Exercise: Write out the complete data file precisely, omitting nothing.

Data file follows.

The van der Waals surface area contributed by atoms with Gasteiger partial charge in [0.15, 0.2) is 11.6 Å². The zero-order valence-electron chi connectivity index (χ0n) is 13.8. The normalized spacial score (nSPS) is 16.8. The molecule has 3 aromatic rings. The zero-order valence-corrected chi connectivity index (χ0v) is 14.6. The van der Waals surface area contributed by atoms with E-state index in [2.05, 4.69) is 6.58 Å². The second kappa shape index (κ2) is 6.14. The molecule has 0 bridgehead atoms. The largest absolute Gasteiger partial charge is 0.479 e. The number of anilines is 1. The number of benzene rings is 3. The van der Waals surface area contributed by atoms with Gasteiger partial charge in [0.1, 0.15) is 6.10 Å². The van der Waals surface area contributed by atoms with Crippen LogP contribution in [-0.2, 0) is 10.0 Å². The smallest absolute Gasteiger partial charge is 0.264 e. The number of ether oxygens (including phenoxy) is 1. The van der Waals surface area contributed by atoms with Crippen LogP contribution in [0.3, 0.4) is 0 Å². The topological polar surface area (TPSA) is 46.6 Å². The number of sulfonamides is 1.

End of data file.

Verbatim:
The van der Waals surface area contributed by atoms with Gasteiger partial charge in [0.15, 0.2) is 11.6 Å². The zero-order valence-electron chi connectivity index (χ0n) is 13.8. The normalized spacial score (nSPS) is 16.8. The molecule has 3 aromatic rings. The zero-order valence-corrected chi connectivity index (χ0v) is 14.6. The van der Waals surface area contributed by atoms with E-state index in [2.05, 4.69) is 6.58 Å². The second kappa shape index (κ2) is 6.14. The molecule has 0 bridgehead atoms. The largest absolute Gasteiger partial charge is 0.479 e. The number of anilines is 1. The number of benzene rings is 3. The van der Waals surface area contributed by atoms with Gasteiger partial charge in [0.1, 0.15) is 6.10 Å². The van der Waals surface area contributed by atoms with Crippen LogP contribution in [-0.2, 0) is 10.0 Å². The smallest absolute Gasteiger partial charge is 0.264 e. The number of ether oxygens (including phenoxy) is 1. The van der Waals surface area contributed by atoms with Crippen LogP contribution in [0.3, 0.4) is 0 Å². The topological polar surface area (TPSA) is 46.6 Å². The number of sulfonamides is 1.